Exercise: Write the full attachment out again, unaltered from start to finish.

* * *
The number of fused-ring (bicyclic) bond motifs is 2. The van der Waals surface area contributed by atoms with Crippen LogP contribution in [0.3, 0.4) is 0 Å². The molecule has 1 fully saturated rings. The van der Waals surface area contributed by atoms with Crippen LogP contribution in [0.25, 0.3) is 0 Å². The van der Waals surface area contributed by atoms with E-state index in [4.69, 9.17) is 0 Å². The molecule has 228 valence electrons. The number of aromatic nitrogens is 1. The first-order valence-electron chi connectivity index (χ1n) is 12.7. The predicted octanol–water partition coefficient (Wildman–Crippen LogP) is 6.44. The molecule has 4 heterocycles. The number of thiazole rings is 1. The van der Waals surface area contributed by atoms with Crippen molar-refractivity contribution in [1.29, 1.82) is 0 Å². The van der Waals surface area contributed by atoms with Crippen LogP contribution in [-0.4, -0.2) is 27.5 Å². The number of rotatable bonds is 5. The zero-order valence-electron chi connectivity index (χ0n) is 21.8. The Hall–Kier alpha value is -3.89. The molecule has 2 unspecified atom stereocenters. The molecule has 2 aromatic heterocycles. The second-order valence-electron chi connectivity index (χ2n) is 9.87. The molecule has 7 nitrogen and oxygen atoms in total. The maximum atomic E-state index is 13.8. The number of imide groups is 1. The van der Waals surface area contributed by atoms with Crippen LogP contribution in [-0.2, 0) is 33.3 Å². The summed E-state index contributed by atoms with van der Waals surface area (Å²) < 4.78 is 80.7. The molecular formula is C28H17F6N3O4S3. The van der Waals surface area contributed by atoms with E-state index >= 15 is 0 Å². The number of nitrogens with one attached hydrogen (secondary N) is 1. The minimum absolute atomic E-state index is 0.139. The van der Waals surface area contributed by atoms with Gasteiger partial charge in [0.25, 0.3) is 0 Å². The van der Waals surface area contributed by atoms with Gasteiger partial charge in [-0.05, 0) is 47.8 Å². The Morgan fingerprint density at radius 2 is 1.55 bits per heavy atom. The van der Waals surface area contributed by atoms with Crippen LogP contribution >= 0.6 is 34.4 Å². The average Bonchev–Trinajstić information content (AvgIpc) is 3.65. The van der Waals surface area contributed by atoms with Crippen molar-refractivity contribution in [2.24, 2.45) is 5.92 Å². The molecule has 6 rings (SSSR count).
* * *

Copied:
The number of fused-ring (bicyclic) bond motifs is 2. The van der Waals surface area contributed by atoms with Crippen LogP contribution in [0.3, 0.4) is 0 Å². The molecule has 1 fully saturated rings. The van der Waals surface area contributed by atoms with Crippen LogP contribution in [0.25, 0.3) is 0 Å². The van der Waals surface area contributed by atoms with E-state index in [4.69, 9.17) is 0 Å². The molecule has 228 valence electrons. The number of aromatic nitrogens is 1. The first-order valence-electron chi connectivity index (χ1n) is 12.7. The predicted octanol–water partition coefficient (Wildman–Crippen LogP) is 6.44. The molecule has 4 heterocycles. The number of thiazole rings is 1. The van der Waals surface area contributed by atoms with Crippen molar-refractivity contribution in [1.29, 1.82) is 0 Å². The van der Waals surface area contributed by atoms with Crippen LogP contribution in [-0.4, -0.2) is 27.5 Å². The number of rotatable bonds is 5. The zero-order valence-electron chi connectivity index (χ0n) is 21.8. The Hall–Kier alpha value is -3.89. The molecule has 2 unspecified atom stereocenters. The molecule has 2 aromatic heterocycles. The second-order valence-electron chi connectivity index (χ2n) is 9.87. The molecule has 7 nitrogen and oxygen atoms in total. The maximum atomic E-state index is 13.8. The number of imide groups is 1. The van der Waals surface area contributed by atoms with Crippen LogP contribution in [-0.2, 0) is 33.3 Å². The summed E-state index contributed by atoms with van der Waals surface area (Å²) < 4.78 is 80.7. The molecular formula is C28H17F6N3O4S3. The van der Waals surface area contributed by atoms with E-state index >= 15 is 0 Å². The number of nitrogens with one attached hydrogen (secondary N) is 1. The minimum absolute atomic E-state index is 0.139. The van der Waals surface area contributed by atoms with Gasteiger partial charge in [0.25, 0.3) is 0 Å². The van der Waals surface area contributed by atoms with Gasteiger partial charge in [-0.05, 0) is 47.8 Å². The Morgan fingerprint density at radius 2 is 1.55 bits per heavy atom. The van der Waals surface area contributed by atoms with Crippen LogP contribution >= 0.6 is 34.4 Å². The average Bonchev–Trinajstić information content (AvgIpc) is 3.65. The van der Waals surface area contributed by atoms with Crippen molar-refractivity contribution in [2.24, 2.45) is 5.92 Å². The molecule has 6 rings (SSSR count).